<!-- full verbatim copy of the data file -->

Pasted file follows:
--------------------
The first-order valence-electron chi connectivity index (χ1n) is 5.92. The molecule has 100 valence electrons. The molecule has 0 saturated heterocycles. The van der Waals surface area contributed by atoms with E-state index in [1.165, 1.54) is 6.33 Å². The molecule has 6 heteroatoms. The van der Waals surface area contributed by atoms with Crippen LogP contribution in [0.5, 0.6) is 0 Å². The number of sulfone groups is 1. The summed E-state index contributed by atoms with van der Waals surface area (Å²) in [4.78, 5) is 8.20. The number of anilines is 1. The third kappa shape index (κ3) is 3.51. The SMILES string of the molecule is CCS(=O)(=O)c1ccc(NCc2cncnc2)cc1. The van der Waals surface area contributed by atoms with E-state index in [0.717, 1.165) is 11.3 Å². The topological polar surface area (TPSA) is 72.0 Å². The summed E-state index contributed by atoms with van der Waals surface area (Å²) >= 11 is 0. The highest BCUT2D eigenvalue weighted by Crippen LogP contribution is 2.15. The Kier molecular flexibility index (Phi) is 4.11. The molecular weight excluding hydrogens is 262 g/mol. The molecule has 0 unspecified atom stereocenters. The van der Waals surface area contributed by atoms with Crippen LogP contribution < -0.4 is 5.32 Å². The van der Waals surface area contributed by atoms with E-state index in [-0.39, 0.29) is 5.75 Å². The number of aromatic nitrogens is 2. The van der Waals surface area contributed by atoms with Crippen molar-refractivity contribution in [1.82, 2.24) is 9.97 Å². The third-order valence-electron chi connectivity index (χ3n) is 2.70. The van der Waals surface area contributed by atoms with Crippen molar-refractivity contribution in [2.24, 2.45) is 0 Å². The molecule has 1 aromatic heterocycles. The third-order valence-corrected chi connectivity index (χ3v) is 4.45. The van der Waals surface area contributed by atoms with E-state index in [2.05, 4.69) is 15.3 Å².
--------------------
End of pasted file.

The first-order valence-electron chi connectivity index (χ1n) is 5.92. The molecule has 100 valence electrons. The molecule has 0 saturated heterocycles. The van der Waals surface area contributed by atoms with E-state index in [1.165, 1.54) is 6.33 Å². The molecule has 6 heteroatoms. The van der Waals surface area contributed by atoms with Crippen LogP contribution in [0.5, 0.6) is 0 Å². The number of sulfone groups is 1. The summed E-state index contributed by atoms with van der Waals surface area (Å²) in [4.78, 5) is 8.20. The number of anilines is 1. The third kappa shape index (κ3) is 3.51. The SMILES string of the molecule is CCS(=O)(=O)c1ccc(NCc2cncnc2)cc1. The van der Waals surface area contributed by atoms with E-state index in [0.717, 1.165) is 11.3 Å². The topological polar surface area (TPSA) is 72.0 Å². The summed E-state index contributed by atoms with van der Waals surface area (Å²) >= 11 is 0. The highest BCUT2D eigenvalue weighted by Crippen LogP contribution is 2.15. The Kier molecular flexibility index (Phi) is 4.11. The molecular weight excluding hydrogens is 262 g/mol. The molecule has 0 unspecified atom stereocenters. The van der Waals surface area contributed by atoms with Crippen LogP contribution < -0.4 is 5.32 Å². The van der Waals surface area contributed by atoms with E-state index in [-0.39, 0.29) is 5.75 Å². The number of aromatic nitrogens is 2. The van der Waals surface area contributed by atoms with Crippen molar-refractivity contribution in [1.82, 2.24) is 9.97 Å². The third-order valence-electron chi connectivity index (χ3n) is 2.70. The van der Waals surface area contributed by atoms with Crippen molar-refractivity contribution in [2.24, 2.45) is 0 Å². The molecule has 1 aromatic heterocycles. The third-order valence-corrected chi connectivity index (χ3v) is 4.45. The van der Waals surface area contributed by atoms with E-state index in [2.05, 4.69) is 15.3 Å².